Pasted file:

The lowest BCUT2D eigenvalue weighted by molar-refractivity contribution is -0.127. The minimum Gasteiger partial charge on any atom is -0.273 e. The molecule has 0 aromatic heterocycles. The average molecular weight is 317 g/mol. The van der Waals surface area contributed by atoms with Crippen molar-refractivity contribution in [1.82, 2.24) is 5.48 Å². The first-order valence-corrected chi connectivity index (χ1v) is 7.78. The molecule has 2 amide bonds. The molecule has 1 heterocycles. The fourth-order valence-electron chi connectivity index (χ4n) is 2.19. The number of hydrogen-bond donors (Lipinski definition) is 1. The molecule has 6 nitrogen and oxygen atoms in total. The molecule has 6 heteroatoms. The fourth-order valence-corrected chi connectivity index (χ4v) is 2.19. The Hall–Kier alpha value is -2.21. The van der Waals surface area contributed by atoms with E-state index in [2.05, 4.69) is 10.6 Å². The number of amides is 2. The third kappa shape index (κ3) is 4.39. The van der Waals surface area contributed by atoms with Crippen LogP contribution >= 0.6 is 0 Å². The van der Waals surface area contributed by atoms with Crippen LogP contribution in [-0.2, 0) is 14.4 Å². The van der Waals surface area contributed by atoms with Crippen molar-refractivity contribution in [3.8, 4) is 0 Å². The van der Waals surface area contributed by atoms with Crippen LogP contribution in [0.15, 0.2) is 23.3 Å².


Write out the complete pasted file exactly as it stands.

The lowest BCUT2D eigenvalue weighted by molar-refractivity contribution is -0.127. The minimum Gasteiger partial charge on any atom is -0.273 e. The molecule has 0 aromatic heterocycles. The average molecular weight is 317 g/mol. The van der Waals surface area contributed by atoms with Crippen molar-refractivity contribution in [1.82, 2.24) is 5.48 Å². The first-order valence-corrected chi connectivity index (χ1v) is 7.78. The molecule has 2 amide bonds. The molecule has 1 heterocycles. The fourth-order valence-electron chi connectivity index (χ4n) is 2.19. The number of hydrogen-bond donors (Lipinski definition) is 1. The molecule has 6 nitrogen and oxygen atoms in total. The molecule has 6 heteroatoms. The fourth-order valence-corrected chi connectivity index (χ4v) is 2.19. The Hall–Kier alpha value is -2.21. The van der Waals surface area contributed by atoms with E-state index in [2.05, 4.69) is 10.6 Å². The number of amides is 2. The third kappa shape index (κ3) is 4.39. The van der Waals surface area contributed by atoms with Crippen LogP contribution >= 0.6 is 0 Å². The van der Waals surface area contributed by atoms with Crippen LogP contribution in [-0.2, 0) is 14.4 Å². The van der Waals surface area contributed by atoms with Crippen molar-refractivity contribution in [3.8, 4) is 0 Å². The van der Waals surface area contributed by atoms with Crippen LogP contribution in [0.15, 0.2) is 23.3 Å².